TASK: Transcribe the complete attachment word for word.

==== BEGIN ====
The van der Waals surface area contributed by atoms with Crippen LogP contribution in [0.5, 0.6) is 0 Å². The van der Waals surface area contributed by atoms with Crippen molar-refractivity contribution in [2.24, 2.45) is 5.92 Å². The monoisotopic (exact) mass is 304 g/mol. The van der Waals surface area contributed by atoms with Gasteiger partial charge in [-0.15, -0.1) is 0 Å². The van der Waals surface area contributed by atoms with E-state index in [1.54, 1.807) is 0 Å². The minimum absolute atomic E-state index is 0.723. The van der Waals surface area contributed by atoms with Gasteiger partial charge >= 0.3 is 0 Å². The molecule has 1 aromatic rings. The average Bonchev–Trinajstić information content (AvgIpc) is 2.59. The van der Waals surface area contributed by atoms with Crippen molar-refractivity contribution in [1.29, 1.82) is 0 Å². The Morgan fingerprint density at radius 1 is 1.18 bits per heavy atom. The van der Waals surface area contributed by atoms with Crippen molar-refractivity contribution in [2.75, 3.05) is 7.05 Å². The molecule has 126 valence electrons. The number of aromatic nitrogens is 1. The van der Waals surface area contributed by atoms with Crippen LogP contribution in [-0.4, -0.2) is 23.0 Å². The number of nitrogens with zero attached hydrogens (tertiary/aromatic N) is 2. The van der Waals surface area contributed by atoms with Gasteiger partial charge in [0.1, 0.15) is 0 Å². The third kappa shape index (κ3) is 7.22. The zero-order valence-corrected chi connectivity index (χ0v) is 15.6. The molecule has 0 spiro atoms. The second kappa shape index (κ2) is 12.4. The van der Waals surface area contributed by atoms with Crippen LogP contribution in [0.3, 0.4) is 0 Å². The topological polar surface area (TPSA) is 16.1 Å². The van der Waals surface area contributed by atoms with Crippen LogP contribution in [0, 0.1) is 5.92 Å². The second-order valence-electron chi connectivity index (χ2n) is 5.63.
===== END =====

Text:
The van der Waals surface area contributed by atoms with Crippen LogP contribution in [0.5, 0.6) is 0 Å². The van der Waals surface area contributed by atoms with Crippen molar-refractivity contribution in [2.24, 2.45) is 5.92 Å². The monoisotopic (exact) mass is 304 g/mol. The van der Waals surface area contributed by atoms with Gasteiger partial charge in [-0.15, -0.1) is 0 Å². The van der Waals surface area contributed by atoms with E-state index in [1.54, 1.807) is 0 Å². The minimum absolute atomic E-state index is 0.723. The van der Waals surface area contributed by atoms with Gasteiger partial charge >= 0.3 is 0 Å². The molecule has 1 aromatic rings. The average Bonchev–Trinajstić information content (AvgIpc) is 2.59. The van der Waals surface area contributed by atoms with Crippen molar-refractivity contribution in [1.29, 1.82) is 0 Å². The Morgan fingerprint density at radius 1 is 1.18 bits per heavy atom. The van der Waals surface area contributed by atoms with Crippen molar-refractivity contribution in [2.75, 3.05) is 7.05 Å². The molecule has 126 valence electrons. The number of aromatic nitrogens is 1. The van der Waals surface area contributed by atoms with Crippen LogP contribution in [-0.4, -0.2) is 23.0 Å². The number of nitrogens with zero attached hydrogens (tertiary/aromatic N) is 2. The van der Waals surface area contributed by atoms with Gasteiger partial charge in [0.1, 0.15) is 0 Å². The third kappa shape index (κ3) is 7.22. The zero-order valence-corrected chi connectivity index (χ0v) is 15.6. The molecule has 0 spiro atoms. The second kappa shape index (κ2) is 12.4. The van der Waals surface area contributed by atoms with Crippen LogP contribution in [0.3, 0.4) is 0 Å². The topological polar surface area (TPSA) is 16.1 Å². The van der Waals surface area contributed by atoms with Crippen LogP contribution in [0, 0.1) is 5.92 Å². The second-order valence-electron chi connectivity index (χ2n) is 5.63.